As a syllogism, the argument goes like this:
But there are two crippling problems with this argument. First, the facts simply don’t support the premise. They question we ought to ask is what are conditions in Somalia before and after the collapse of their government. If, under the Socialist Barre regime, Somalia was a nice place to live, and was plunged into chaos when Barre was ousted, then the argument would be a valid one. But Somalia was a hellhole before and after. What matters is the relative conditions before and after the Somali state.
Relative to Somalia under Barre, conditions have improved in virtually every measurable way, save literacy rates. (Under Barre, all of Somalia’s schools were run by the UN-this is no longer the case, which explains this anomaly).
Here is an essay that contains the relevant data.
Stateless Somalia has seen economic growth that outstripped neighboring Kenya, Djibouti, Ethiopia and Eritrea. The average Somali has greater living conditions than they did “pre-statelessness.” The recent drought and famine, as truly horrible as it is, would likely have been just as great a humanitarian disaster with a state as without. Further adding to the problem has been the insistence of foreign nations to re-establish a government, propping up “provisional governments,” supporting one warlord versus the others, and generally undermining the Somali clan system that could perhaps bring stability to the region, if left alone.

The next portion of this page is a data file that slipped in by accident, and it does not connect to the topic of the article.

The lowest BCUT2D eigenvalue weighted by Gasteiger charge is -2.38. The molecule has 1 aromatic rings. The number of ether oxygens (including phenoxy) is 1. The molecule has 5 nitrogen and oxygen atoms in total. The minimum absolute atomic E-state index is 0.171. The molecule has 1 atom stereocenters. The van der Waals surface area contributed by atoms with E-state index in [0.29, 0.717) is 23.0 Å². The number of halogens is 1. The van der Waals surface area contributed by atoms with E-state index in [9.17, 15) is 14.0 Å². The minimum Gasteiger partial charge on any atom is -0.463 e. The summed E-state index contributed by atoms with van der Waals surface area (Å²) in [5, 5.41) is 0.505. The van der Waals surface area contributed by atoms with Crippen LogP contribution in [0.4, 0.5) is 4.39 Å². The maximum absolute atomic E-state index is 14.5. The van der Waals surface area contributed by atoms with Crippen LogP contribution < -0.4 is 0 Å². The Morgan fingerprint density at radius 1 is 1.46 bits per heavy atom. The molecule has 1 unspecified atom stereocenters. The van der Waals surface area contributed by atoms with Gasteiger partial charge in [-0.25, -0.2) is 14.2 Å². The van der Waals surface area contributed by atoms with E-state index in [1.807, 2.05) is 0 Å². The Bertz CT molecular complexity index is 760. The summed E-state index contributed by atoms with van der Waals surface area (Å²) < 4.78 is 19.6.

Second, the argument that stateless Somalia is an indictment of statelessness is not more valid than the argument that Haiti or Zimbabwe prove that states lead to poverty and ruin. (although, I would argue, relatively speaking, they do.)
Again, no one is ignorant enough to argue that Somalia is a wonderful example of an anarcho-capitalist wonderland; but it is intellectually and factually dishonest to contend that conditions in Somalia were not significantly improved since the state fell.